In terms of trade, Myanmar remains mainly a primary resource exporter. In FY 2014/15 gas accounted for more than 41% of the nation’s exports by volume, by far the single largest export item. This was followed by pulses and beans, with 9.1% of total exports, and garments, which accounted for 8.2% of the total and are the only manufactured item in the top 10. Jade, with 8.1% of exports by volume, is in fourth place, followed by rice, maize, seafood, sesame seeds, raw rubber and timber, according to Customs and AHK data. Agricultural products made up around a quarter of the county’s exports in 2014/15, though the real total is likely considerably higher given that an estimated 50% of Myanmar’s annual rice crop is sold unofficially to China each year, according to the World Bank.
Growth in Myanmar’s imports, meanwhile, have been driven by steadily increasing industrial activities throughout the country in recent years. In FY 2014/15 mechanical machinery and transport equipment accounted for 25% of imports into the country, followed by refined oil (primarily vehicle fuels), at around 14% and base metals, at just over 9%. Rounding out the top-five import categories for the year were electrical machinery, with around 4% of the total, and edible oils, at 3%.
Due to the various sanctions enacted on Myanmar over the years, the country’s economic partnerships – both in terms of trade and, to a lesser extent, investment – are heavily concentrated in South and East Asia. Nearly three-quarters of the nation’s exports go to China and Thailand, for example, and a majority of imports come from China and Singapore. China is the top export destination for Myanmar products, taking 37.3% of the total in 2014/15, according to data from Myanmar Customs and AHK. Exports to China are made up primarily of natural gas, which is piped over the two nations’ shared border in a number of areas.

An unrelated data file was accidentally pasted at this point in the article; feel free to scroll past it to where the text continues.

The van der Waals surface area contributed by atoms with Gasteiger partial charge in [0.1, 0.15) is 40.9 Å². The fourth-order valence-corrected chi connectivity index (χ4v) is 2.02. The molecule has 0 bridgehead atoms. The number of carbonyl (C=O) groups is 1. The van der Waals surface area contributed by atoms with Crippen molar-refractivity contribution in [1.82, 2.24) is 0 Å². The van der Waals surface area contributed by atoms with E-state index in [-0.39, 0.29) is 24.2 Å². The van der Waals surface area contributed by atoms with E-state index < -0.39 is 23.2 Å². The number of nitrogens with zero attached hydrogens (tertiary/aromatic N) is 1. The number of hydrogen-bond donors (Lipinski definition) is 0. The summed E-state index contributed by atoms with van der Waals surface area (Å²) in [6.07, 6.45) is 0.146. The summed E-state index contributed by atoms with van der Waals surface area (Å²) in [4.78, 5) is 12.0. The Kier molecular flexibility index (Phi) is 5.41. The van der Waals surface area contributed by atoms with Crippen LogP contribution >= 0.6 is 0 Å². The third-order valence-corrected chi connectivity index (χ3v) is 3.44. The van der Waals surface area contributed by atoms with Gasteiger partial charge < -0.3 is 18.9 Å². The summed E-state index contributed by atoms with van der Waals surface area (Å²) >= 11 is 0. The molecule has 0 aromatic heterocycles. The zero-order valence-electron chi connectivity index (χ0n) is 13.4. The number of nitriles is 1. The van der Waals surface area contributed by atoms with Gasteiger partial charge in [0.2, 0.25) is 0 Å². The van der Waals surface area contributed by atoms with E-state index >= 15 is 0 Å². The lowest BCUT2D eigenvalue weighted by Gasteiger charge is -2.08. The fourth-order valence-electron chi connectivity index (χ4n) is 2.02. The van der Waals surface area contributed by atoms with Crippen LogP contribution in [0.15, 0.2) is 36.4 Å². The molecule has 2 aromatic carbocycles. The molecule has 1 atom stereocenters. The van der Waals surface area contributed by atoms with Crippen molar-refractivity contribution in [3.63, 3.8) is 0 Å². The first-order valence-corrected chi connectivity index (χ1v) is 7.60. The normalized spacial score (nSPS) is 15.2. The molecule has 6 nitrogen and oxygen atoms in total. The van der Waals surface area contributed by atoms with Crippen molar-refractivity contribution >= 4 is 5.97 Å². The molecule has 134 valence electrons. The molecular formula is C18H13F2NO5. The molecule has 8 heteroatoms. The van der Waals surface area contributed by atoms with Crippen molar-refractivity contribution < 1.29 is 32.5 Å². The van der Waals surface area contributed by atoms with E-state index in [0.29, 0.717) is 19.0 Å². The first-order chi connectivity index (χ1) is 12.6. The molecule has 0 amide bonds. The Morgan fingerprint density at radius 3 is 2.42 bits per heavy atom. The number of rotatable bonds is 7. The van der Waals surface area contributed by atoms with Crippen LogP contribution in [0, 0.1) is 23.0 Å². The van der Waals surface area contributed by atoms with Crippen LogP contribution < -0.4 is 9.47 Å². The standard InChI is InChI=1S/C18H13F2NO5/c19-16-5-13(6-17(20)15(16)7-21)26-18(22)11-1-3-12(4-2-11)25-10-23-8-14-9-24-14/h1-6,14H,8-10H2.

Thailand accounted for 32.2% of Myanmar’s exports in 2014/15, including natural gas and agricultural products. According to the Ministry of Energy, gas exports earn Myanmar more than $170m per month, which is equal to around 40% of the nation’s income. The bulk of this goes to China and Thailand, which together take 1.6bn cu feet of natural gas per day from Myanmar. Other top export destinations for Myanmar goods include Singapore, with 6.1% of the total, India, with 6%, and Japan, with 4.4%.